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Thought for the Day: Taking Revenge and Holding Grudges

I was trying to think of a cute story to introduce the topic of n'kama (revenge) and n'tira (holding a grudge), but I really couldn't think of anything.  I finally realized there is just nothing cute or witty about n'kama and n'tira; there are just ugly.  They are also sweet like anything.

The gemara asks what is n'kama (revenge) and what is n'tira (bearing a grudge).  In essence, Asher asks Yehuda to borrow his hammer and Yehuda refuses.  Later, Yehuda wants to borrow a screwdriver.  If Asher refuses to lend his screwdriver to Yehuda, that's revenge.  If Asher tells Yehuda, "I shall lend you my screwdriver even though you didn't lend be your hammer."; that is bearing a grudge.  So I had understood "lo sikom v'lo sitor" (vayikra 19:18) to mean, "don't take revenge and don't even bear a grudge".

I was fine with that until I saw the following M'silas Y'sharim in the chapter on Details of Character Cleanliness:  If the evil inclination can't induce a powerful resentment, it will try for at least some trace.  For example, If you want to give this guy something he wouldn't give you, at least don't do it with a pleasant expression.  Or if you don't want to hurt him, at least don't do him a big favor or offer him valuable assistance.  Of, if you want to to help him, at least don't do it in front of him, or don't become  friends with him.  If you have pardoned him to not feel enmity, at least don't be friendly with him,  or at lest don't be as close as you were.  (Ok, to be honest, this is not the first time I saw this M'silas Y'sharim.  It is, apparently, the first time I paid attention.)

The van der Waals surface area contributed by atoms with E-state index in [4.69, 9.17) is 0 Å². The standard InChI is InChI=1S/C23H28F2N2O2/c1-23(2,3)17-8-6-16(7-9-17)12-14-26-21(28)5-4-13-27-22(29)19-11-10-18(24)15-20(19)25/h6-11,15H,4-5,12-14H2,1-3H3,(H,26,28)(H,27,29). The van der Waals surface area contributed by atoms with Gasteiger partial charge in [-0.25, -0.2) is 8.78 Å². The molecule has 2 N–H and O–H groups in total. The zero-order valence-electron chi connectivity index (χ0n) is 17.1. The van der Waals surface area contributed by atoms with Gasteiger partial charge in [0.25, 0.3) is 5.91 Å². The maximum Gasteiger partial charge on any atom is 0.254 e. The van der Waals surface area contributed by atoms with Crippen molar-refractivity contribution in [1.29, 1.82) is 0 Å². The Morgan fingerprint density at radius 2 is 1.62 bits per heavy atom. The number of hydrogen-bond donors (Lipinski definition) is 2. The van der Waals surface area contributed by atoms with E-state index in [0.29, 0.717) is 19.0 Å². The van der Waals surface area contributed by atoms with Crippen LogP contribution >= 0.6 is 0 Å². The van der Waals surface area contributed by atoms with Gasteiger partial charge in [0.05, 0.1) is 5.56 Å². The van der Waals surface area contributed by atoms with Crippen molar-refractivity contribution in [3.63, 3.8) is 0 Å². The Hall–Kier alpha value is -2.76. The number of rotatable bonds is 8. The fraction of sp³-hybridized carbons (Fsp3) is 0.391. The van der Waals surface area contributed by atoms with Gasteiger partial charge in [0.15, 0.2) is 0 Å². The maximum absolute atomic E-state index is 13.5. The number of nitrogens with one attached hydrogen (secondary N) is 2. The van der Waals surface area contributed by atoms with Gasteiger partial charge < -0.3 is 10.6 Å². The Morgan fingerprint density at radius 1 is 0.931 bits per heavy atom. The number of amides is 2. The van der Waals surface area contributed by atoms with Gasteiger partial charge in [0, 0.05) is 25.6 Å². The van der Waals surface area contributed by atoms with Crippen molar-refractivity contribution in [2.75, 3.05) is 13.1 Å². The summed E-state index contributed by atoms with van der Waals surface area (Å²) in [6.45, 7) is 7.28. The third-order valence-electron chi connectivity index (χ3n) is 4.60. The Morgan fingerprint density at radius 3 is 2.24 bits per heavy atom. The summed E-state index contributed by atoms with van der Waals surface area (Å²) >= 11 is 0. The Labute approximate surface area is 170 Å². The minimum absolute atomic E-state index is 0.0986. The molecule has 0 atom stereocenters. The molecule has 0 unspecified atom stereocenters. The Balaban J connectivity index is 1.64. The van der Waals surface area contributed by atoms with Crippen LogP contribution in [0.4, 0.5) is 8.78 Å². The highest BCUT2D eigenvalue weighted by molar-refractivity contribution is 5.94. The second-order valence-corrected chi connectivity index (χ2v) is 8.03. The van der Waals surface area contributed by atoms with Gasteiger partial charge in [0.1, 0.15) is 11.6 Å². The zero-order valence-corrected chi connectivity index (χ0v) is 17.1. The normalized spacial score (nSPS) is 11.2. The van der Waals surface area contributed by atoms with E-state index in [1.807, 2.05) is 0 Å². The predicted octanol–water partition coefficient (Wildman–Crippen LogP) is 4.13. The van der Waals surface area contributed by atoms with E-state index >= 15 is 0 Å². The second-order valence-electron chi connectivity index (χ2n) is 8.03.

The problem for me is that this almost all sounds like bearing a grudge.  Yes, the M'silas Y'sharim applies this to both traits.  So let's fix up the story a bit.  Asher asks Yehuda to borrow a regular hammer.  Yehuda refuses, yet sees Yehuda lend it out to lots of people.  Yehuda is obviously doing this because he wants to irritate Asher.  A bit later, Yehuda needs a special, fine screwdriver that is not common at all.  Bearing a grudge is easy; Yehuda asks and Asher replies, "Sure, because I am not like you."  However, suppose that Yehuda has no idea that Asher even has such a screwdriver.   If Asher knows that Yehuda needs that screwdriver and -- simply because Yehuda was obnoxious to him -- does not offer to lend the screwdriver to Yehuda, or doesn't offer with a pleasant expression, or gives it to someone else to give to Yehuda, or ... in all those cases, Asher has transgressed the issur d'oraisah of taking revenge.

In summary, bearing a grudge means to indicate in any way that the other person's hurtful behavior is still remembered even though he is helping.  Taking revenge means withholding help even though the other party has no idea or even expectation that you could be of help.

It has been said that revenge is a dish best served cold.  According to the Torah, that dish is a ham and cheese sandwich.  Bon Apetit.

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